Without preforming a background check, they hire Camilla, who over time becomes seductive and mysterious. Due to brief incidences, Phil grows wary of her mannerisms. Yet, he remains dismissive until he receives a ghastly voicemail. Due to its haunting message, Phil investigates and discovers Camilla is a child predator.
After he expels Camilla from his home, she returns not long thereafter for a final showdown. While this seems like a suspense movie, darker elements parent it in the horror genre. Dismissing realism, Camilla is a druid who abducts newborns. Once they grow of age, she feeds them to an evil tree. Although one may think I have given away a spoiler, I haven’t. Camilla’s intentions unfold in the first five minutes of the movie.
Without presenting metaphors, or hidden messages, “The Guardian” isn’t secretive about its concept. Its only foreshadowing is a reference to “Hansel and Gretel” and Stephen King’s “It”. Despite this sleeper’s predictability and poor decision making, “The Guardian” delivers some gory fun. Included with its upfront nature are scenes of psychotic animals and Camilla’s hybrid form.
“Mother’s Day” is like the gritty spawn of “The Texas Chainsaw Massacre” and “I Spit on Your Grave”. Ever since childhood, I’ve adored this movie. But, not until adulthood was I able to look past the gore and brutality to admire its satirical beauty.
The movie opens at a growth opportunity seminar consisting of unfulfilled and unamused people. At the seminar’s conclusion, a mother figure offers two hippies a ride. Through small talk, Mother reveals she enjoys living away from the hectic city life. More important, she notes TV keeps her connected to the outside world. As a matter of fact, TV is how she learned of the seminar.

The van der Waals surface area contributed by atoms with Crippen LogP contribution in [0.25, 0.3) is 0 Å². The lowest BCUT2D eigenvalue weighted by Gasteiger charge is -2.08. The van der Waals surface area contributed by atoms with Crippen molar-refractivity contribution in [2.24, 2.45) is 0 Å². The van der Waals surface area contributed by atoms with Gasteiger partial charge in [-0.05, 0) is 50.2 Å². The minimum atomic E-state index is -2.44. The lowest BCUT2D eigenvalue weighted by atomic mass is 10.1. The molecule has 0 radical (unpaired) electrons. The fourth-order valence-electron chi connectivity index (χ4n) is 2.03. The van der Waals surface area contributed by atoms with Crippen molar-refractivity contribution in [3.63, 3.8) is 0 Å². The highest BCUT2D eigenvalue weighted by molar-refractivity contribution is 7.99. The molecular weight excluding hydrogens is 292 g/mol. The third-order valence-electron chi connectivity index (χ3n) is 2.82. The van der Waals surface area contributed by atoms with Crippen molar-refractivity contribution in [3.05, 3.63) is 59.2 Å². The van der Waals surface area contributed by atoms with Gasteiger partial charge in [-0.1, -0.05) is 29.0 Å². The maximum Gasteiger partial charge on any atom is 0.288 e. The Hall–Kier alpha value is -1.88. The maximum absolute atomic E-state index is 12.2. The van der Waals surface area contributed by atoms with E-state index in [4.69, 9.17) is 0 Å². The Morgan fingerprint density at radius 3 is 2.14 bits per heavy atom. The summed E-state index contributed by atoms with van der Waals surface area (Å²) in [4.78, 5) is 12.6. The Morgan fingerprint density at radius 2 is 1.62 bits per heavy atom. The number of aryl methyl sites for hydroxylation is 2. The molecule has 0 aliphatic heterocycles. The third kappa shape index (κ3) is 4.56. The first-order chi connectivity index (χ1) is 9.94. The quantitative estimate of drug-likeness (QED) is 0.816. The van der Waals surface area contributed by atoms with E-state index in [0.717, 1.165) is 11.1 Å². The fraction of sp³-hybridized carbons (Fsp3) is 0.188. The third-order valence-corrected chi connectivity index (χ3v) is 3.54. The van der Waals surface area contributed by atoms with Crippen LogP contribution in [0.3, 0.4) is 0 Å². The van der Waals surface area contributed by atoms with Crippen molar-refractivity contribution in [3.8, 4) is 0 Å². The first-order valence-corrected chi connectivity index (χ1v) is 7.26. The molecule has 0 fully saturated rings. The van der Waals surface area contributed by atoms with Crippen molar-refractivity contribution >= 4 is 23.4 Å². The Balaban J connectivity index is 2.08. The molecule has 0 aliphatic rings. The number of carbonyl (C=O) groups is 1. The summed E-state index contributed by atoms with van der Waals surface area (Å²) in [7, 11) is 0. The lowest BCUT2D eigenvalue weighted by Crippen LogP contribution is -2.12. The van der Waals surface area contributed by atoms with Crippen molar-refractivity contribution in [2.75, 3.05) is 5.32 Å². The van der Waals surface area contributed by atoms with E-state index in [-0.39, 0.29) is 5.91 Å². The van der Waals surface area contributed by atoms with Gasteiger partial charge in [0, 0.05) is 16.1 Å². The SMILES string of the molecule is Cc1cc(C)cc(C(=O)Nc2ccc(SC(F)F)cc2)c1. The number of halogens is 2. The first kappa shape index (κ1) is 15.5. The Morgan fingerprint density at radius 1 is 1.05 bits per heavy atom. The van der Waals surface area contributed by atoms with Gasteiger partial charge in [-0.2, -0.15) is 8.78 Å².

Away from society, Mother’s car seemingly stalls where her inbred sons, Ike and Addley, attack. After they decapitate and rape the two hippies, Mother praises their actions. Smiling, she says, “Darlings, you have made your mother very proud.”
Next, the movie introduces three friends: Abby, Jackie, and Trina. Since they all live a long distance apart, they reunite each year to go camping. This outing helps them escape daily stressors and reinforces their bond of sisterhood.
Over the next few scenes, they set camp and relax. By the second night, Ike and Addley ambush the women and take them as prisoners. While in captivity, they undergo mental, physical, and sexual trauma, which Mother instigates. After one of the friends die, the remaining women devise a plan to turn the tables.
“Mother’s Day” comments on the emotional instability developed from watching too much TV. One angle depicts the mental and social detachment a TV addict might experience. The opening scene of disconnected seminar participants supports this concept. A second angle focuses on the consequences of parents using TV to raise their children. Included with this perspective is how TV allows the viewer to do everything from home.
From Mother’s viewpoint, TV provides everything a person needs. It keeps her informed with the outside world and provides her boys with a plethora of opportunities. Home fitness, education, and entertainment are but a few of its gifts, with multiple scenes reinforcing these points. The fitness aspect focuses on home exercise machines, workout magazines, and muscle posters. These depictions indicate the brothers rely on the exercise channel. Also, they suggest how the brothers strive to obtain physical Hollywood standards. To suggest TV education and their mentality, a Sesame Street alarm clock is kept by their bed. Last, the macho toys strewn about their room indicates TV’s suggestion of gender conformance.
As one may tell, I have listed these movies from mild to extreme. Besides the titles I compiled, there are more classics that deserve equal recognition. Since I won’t create an honorable mention section, I will continue with more themed Mother’s Day horror movies next year.
If you prefer book options over movies, please check out my literary blog. I have composed an article, honoring Shirley Jackson for Mother’s Day. Click here to read.